Saturday, 30 April 2011

internships, traineeships, stages, work placements

It's the time of year when completing students begin to think about translation placements. There's a work placements tag on this blog with some suggestions, and I thought it might be helpful to post a few more links, some of them to regularly recurring positions, some seen in passing on the web.

The usual caveats apply. Remember that internships should benefit you at least as much as the company. Check the conditions carefully. Find out about the company; check that you are going to get useful experience and supervision, not just tea-brewing and photocopying. Be a bit cautious about internships with no remuneration (though be warned that not all internships are paid). Be wary of internship advertisements which have linguistic errors/are written badly; these are unlikely to be serious companies. Steer clear of companies who ask for payment of any sort for internship schemes.

These pay a living allowance of about 1000 euro a month. There are also paid and unpaid translation traineeships in the European Parliament. These have quite specific requirements.

SDL advertise regularly for interns for their Sheffield office. The scheme is open to students whose first language is French, German, Italian, Dutch, European Spanish, Latin American Spanish, and European Portuguese. The FAQs are here. Applications for the next batch of placements in October will be accepted from early June to mid-July.

You could keep an eye on the Euractiv website, which sometimes has useful-looking internships: currently advertising an English to French translation internship (seems unpaid but with some expenses reimbursed).

Some more links that you might find worth following up, depending on your location/interests/language combinations:
This videogame localisation company in Berlin is looking for interns working from English into Czech, Polish, German, Italian and Spanish: (German to English; includes translation test as part of the application) (for students with an interest in literary translation) (currently open to speakers of French, Spanish, Italian, German and Dutch).

Please note that the information above is presented in good faith, and neither the University of Portsmouth nor the writer of this blog makes any claims or accepts any liability in regard to any of these links.

(A vague disclaimer is nobody's friend.)

Anyone considering volunteer translation as a way of gaining experience might also like to keep an eye on the volunteering tag.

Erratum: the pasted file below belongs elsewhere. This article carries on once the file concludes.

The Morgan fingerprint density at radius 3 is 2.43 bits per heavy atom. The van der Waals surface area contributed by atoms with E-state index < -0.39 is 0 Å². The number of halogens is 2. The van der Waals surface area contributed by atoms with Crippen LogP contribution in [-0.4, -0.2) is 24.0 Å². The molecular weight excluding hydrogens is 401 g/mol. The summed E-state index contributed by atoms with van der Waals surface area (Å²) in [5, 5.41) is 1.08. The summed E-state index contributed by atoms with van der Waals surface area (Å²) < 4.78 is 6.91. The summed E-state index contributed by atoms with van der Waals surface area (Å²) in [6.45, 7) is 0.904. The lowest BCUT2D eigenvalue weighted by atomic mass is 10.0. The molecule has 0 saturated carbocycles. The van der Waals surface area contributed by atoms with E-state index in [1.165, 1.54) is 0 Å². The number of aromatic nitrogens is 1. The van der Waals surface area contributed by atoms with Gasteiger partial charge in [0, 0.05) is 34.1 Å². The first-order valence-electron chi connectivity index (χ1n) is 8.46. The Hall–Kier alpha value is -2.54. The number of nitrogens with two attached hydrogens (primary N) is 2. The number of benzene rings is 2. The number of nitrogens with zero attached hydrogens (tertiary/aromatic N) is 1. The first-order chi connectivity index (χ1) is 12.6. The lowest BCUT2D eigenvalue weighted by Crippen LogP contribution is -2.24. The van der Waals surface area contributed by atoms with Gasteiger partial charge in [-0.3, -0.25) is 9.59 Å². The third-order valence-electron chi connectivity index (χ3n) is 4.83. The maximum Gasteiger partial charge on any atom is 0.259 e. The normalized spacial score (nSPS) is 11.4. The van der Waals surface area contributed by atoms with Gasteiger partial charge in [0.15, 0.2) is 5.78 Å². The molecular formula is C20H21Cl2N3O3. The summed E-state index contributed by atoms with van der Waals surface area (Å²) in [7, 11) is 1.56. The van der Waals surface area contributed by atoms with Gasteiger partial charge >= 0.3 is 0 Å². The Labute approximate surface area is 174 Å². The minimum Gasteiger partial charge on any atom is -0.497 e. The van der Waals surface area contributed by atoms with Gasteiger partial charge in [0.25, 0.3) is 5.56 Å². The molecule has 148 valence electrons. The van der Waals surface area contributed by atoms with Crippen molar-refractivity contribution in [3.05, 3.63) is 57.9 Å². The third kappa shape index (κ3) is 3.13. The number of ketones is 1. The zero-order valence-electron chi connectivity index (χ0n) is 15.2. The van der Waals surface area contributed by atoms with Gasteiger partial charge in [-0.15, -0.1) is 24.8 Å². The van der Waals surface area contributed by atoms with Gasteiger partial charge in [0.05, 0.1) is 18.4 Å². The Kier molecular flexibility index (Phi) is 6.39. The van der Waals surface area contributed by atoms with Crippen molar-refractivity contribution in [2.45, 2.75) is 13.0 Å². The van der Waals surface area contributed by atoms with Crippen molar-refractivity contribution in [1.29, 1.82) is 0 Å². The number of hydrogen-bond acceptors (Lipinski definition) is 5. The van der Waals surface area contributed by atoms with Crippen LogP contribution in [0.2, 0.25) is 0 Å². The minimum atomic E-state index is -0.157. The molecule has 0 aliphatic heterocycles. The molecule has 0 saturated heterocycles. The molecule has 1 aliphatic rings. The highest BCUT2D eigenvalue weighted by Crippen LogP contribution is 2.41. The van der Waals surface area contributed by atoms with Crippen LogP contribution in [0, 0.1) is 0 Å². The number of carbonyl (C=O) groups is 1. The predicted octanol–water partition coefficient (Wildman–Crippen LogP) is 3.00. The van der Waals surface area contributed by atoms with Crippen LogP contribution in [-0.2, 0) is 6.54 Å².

Friday, 29 April 2011

DE-EN in-house position, Credit Suisse, New York

I have just seen a link on the TranslationTimes blog to a job advertisement with Credit Suisse who are looking for a 'Senior Specialist Language Services' for the English department of its Language Services unit in New York. More information here. The job ID is 1041495.

applications closing for EST summer school scholarship (1 May)

Dear all, 
Just in case any readers were intending to put in at the last minute for the EST Summer School Scholarship, the deadline is 1 May. 

Students preparing a doctoral dissertation in the field of translation studies who are paid-up EST members are invited to apply for this scholarship of 1,000 euros.

The applications will be scrutinized by the committee, who will base their judgement on the application as a whole, taking into account all information asked for: the technical quality of the project, the applicant's competences and needs, and the relationship between the project and the summer school programme intended to follow.

To apply, please fill in the application form (including the attachments) and send it to Iwona Mazur –  imazur at Along with the form, applicants are asked to send a letter of recommendation from their dissertation advisor as a PDF or scanned attachment.

Receipt of complete applications will be acknowledged by e-mail.

The name of the scholarship recipient will be announced on the Society's website in the second week of June each year and notice will also be sent (by e-mail) to each of the candidates.

Previous scholarship holders:
2006: Cristina Valentini (Forlì)
2008: Elisabet Tiselius (Stockholm), Alberto Fernández Costales (Oviedo)
2009: Hanna Pięta (Lisbon), Maria Tymczyńska (Poznań), Alice Leal (Vienna)
2010: Sabina Tcaciuc (Aston)

Wednesday, 27 April 2011

PhD fee waiver scholarships for UK/EU students, Leicester

Have just come across this advertisement for fee waivers for PhD research in translation studies and modern languages at the University of Leicester, which may be of interest to some readers.